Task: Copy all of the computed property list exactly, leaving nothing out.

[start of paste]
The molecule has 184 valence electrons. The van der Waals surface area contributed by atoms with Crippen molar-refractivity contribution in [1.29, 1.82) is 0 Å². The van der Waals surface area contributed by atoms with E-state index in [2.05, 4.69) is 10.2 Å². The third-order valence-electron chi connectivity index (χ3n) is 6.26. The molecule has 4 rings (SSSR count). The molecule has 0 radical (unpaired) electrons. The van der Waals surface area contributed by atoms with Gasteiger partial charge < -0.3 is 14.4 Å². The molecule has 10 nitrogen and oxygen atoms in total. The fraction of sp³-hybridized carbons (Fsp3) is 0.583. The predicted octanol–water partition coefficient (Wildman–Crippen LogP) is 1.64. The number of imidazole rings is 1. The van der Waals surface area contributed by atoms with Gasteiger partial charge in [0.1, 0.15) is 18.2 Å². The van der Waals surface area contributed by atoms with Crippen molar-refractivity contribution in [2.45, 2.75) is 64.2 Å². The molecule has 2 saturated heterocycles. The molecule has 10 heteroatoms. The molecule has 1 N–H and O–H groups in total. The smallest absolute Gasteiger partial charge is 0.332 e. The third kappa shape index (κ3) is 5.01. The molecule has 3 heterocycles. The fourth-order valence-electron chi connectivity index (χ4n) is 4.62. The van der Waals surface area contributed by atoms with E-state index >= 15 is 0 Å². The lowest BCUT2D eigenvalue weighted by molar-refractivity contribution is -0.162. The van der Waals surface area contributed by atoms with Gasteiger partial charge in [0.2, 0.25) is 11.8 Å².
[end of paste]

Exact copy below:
The molecule has 184 valence electrons. The van der Waals surface area contributed by atoms with Crippen molar-refractivity contribution in [1.29, 1.82) is 0 Å². The van der Waals surface area contributed by atoms with E-state index in [2.05, 4.69) is 10.2 Å². The third-order valence-electron chi connectivity index (χ3n) is 6.26. The molecule has 4 rings (SSSR count). The molecule has 0 radical (unpaired) electrons. The van der Waals surface area contributed by atoms with Gasteiger partial charge < -0.3 is 14.4 Å². The molecule has 10 nitrogen and oxygen atoms in total. The fraction of sp³-hybridized carbons (Fsp3) is 0.583. The predicted octanol–water partition coefficient (Wildman–Crippen LogP) is 1.64. The number of imidazole rings is 1. The van der Waals surface area contributed by atoms with Gasteiger partial charge in [0.1, 0.15) is 18.2 Å². The van der Waals surface area contributed by atoms with Crippen molar-refractivity contribution in [2.45, 2.75) is 64.2 Å². The molecule has 2 saturated heterocycles. The molecule has 10 heteroatoms. The molecule has 1 N–H and O–H groups in total. The smallest absolute Gasteiger partial charge is 0.332 e. The third kappa shape index (κ3) is 5.01. The molecule has 3 heterocycles. The fourth-order valence-electron chi connectivity index (χ4n) is 4.62. The van der Waals surface area contributed by atoms with E-state index >= 15 is 0 Å². The lowest BCUT2D eigenvalue weighted by molar-refractivity contribution is -0.162. The van der Waals surface area contributed by atoms with Gasteiger partial charge in [0.2, 0.25) is 11.8 Å².